Workaholics

TV review by
Melissa Camacho, Common Sense Media
Workaholics TV Poster Image
Internet comedy spin-off has major partying, goofing off.

Parents say

age 16+
Based on 7 reviews

Kids say

age 13+
Based on 9 reviews

A lot or a little?

The parents' guide to what's in this TV show.

Positive Messages

The show celebrates the irresponsible and immature behavior of recent college graduates -- all for laughs.

Positive Role Models & Representations

The main cast is hedonistic, immature, and irresponsible in an over-the-top, humorous way. They aren't out to harm anyone, but they don’t have many boundaries, either. The three are very close friends.

Violence

Some pushing, shoving, teasing, and coercing.

Sex

Crude references to genitalia. Episodes feature activities like cast members trying to sell vintage porn to a child and looking at a (supposed) image of a woman’s nipple. There are also scenes of people taking pictures of their genitals and sexting each other. References to getting “laid” are frequent.

Language

Words like "piss," "ass," "bitch," "boner," and "d--k" are audible. Words like "p---y," "s--t," and "f--k" are bleeped.

Consumerism

Logos like Rolling Rock and Red Bull are partially visible. Some cast members have iPhones. References to films like Die Hard.

Drinking, Drugs & Smoking

Drinking (beer, hard liquor) is constant. Marijuana smoking visible is; drug dealing is discussed. One cast member throws up after drinking ipecac for fun. A cast member has a DUI; his friends don’t let him drive as a result.

What parents need to know

Parents need to know that Workaholics is a scripted comedy series and spin-off of a popular Internet sketch comedy series. It follows three recent college grads engaged in lots of over-the-top behavior. Scenes include characters sexting pictures of their genitals (an image of a supposed female nipple is visible), drinking, using drugs like marijuana, and playing dumb pranks. Strong and crude language is also frequent (though curses like “s--t” and “f--k” are bleeped).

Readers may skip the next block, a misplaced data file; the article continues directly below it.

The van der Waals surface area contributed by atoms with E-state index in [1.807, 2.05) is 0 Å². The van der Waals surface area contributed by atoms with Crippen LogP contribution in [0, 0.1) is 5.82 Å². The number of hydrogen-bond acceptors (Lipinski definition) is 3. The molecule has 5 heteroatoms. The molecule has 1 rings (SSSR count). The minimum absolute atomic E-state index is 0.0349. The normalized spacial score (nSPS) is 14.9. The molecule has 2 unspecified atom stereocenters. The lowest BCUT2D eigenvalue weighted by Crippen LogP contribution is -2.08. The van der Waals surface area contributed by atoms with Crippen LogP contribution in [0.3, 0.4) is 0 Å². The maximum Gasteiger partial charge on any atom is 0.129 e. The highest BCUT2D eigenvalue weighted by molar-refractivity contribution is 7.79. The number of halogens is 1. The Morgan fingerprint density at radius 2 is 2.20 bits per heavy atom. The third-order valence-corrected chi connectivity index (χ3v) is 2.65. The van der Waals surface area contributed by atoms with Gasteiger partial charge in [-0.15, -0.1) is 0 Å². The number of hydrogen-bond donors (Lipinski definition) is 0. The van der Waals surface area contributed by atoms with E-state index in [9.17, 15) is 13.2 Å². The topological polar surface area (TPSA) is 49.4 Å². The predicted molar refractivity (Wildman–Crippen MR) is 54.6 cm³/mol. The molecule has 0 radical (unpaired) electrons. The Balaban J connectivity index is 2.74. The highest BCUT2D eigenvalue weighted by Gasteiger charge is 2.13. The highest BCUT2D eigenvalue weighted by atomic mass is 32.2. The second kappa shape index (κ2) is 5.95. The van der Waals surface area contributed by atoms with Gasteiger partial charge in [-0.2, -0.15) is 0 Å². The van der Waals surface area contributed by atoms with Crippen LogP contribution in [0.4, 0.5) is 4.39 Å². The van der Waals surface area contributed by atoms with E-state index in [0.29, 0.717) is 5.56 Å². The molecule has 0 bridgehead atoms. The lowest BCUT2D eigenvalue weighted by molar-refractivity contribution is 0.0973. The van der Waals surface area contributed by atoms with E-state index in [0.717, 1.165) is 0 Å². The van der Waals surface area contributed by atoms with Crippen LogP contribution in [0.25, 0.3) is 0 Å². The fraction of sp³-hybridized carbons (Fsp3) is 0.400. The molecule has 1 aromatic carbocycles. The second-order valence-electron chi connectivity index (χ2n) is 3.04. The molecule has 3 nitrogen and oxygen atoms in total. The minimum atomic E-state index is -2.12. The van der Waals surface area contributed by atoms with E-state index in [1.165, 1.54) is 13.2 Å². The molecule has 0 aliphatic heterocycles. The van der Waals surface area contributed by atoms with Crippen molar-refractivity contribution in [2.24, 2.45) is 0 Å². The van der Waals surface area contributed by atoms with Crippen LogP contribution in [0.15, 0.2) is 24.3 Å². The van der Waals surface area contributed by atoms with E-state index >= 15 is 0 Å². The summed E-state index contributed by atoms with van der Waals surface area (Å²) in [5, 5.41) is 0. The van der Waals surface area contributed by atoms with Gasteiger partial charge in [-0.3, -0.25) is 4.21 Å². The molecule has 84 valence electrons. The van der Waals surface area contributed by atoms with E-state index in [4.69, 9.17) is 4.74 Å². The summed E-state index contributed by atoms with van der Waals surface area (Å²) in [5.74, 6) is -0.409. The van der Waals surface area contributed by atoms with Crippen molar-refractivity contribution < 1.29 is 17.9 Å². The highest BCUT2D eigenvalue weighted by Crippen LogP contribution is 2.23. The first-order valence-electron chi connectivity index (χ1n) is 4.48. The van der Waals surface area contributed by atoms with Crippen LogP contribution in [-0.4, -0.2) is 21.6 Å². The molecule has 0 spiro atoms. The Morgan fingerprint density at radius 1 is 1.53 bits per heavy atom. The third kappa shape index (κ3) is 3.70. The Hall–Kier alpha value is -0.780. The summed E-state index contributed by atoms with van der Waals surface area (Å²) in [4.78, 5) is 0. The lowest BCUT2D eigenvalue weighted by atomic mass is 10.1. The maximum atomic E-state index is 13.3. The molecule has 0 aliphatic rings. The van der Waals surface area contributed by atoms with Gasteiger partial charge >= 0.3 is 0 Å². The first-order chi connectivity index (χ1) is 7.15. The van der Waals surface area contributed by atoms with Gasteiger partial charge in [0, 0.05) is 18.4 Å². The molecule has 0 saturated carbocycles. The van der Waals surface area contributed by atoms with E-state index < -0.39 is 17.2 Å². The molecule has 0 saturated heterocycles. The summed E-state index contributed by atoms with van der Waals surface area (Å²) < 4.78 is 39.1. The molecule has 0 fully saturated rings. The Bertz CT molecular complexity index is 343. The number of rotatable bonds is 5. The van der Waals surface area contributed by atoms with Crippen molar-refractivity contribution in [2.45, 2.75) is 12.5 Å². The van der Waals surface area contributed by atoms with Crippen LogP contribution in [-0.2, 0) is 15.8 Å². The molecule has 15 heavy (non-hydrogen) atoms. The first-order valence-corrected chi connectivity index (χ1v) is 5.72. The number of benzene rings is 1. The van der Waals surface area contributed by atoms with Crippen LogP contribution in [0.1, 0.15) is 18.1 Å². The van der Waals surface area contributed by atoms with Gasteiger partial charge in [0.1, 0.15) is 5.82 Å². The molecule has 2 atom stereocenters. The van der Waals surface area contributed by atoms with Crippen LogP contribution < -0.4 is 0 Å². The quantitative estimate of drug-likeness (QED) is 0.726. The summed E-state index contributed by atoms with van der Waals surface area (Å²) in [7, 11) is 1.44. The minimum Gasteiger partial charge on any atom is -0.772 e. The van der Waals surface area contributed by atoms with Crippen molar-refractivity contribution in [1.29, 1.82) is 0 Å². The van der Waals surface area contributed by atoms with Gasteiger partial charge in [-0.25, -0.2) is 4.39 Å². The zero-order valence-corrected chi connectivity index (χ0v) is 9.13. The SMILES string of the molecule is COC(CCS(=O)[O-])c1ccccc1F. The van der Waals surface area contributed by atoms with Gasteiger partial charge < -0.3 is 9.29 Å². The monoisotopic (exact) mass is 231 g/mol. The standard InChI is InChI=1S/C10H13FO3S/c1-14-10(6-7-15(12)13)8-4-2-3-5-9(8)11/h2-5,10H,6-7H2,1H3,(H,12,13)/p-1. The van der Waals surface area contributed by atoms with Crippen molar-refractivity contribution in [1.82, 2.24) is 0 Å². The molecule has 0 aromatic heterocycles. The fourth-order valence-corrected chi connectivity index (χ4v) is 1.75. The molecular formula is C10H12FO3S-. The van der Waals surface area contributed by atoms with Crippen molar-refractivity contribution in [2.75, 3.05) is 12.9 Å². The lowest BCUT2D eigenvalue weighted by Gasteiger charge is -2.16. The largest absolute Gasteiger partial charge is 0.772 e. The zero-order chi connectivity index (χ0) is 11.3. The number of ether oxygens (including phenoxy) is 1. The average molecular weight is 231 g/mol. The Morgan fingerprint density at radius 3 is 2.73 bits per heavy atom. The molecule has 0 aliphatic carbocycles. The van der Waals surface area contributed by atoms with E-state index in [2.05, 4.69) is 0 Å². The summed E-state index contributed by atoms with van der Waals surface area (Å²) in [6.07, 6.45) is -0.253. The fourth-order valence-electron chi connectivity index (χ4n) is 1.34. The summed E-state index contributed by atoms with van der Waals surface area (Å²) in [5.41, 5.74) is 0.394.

User Reviews

  • Parents say
  • Kids say
Adult Written byLuketok April 22, 2011
Love this show. That being said it is not for everyone. It is a show centered around 3 irresponsible "stoners" etc., who all work together, get high a... Continue reading
Adult Written byajm925 May 5, 2011

It just sucks

They make fun of the disabled & women, it sucks
Teen, 17 years old Written byserphvarna April 17, 2011

Good for teens that will actually get the jokes.

Amazing, hilarious and touches how real life works. People go and get messed up on the weekends put live proper lives during the week. This is how real life wor... Continue reading
Teen, 14 years old Written byladybuglooove September 3, 2015

gotta be fresh

very original and hilarious show with entertaining characters. definitely not for anybody under 14 though because of occasional fighting, drinking/drugs/smoki... Continue reading

What's the story?

WORKAHOLICS is a scripted comedy series about a trio of recent college graduates unwilling to adjust to the real world. Best friends Blake (played by Blake Anderson), Anders (Anders Holm), and Adam (Adam Devine) share a house and work together as telemarketers. At the office they spend most of their time looking for ways to work less, while finding ways to party more.

Is it any good?

The series is a spin-off of the popular online Internet sketch group Mail Order Comedy and features a lot of the troupe’s trademark irreverent humor, including crude sexual references, lots of drug use, and strong language. Some of the sketches border on slapstick and feature some silly -- albeit well targeted -- pranks.

Workaholics isn’t intended for younger viewers, and not all mature viewers will appreciate the humor. But the overall show is well written, and the cast's comedic talent is apparent despite the inane exploits feature here. Mail Order fans, as well as folks who like this sort of comedy, definitely won't be disappointed.

Talk to your kids about ...

  • Families can talk about some of the consequences of the behavior featured on Workaholics. Should things like sexting, drinking alcohol, and drug use be treated as fun activities or as acts that have few consequences? When do pranks that feature these behaviors cross the line from being funny to going too far?

  • How are comedy shows and/or Internet-based comedies adapted for television? What are some of the changes that have to be made? Are there comedies that simply don't work well for television? Which ones?

TV details

For kids who love comedy

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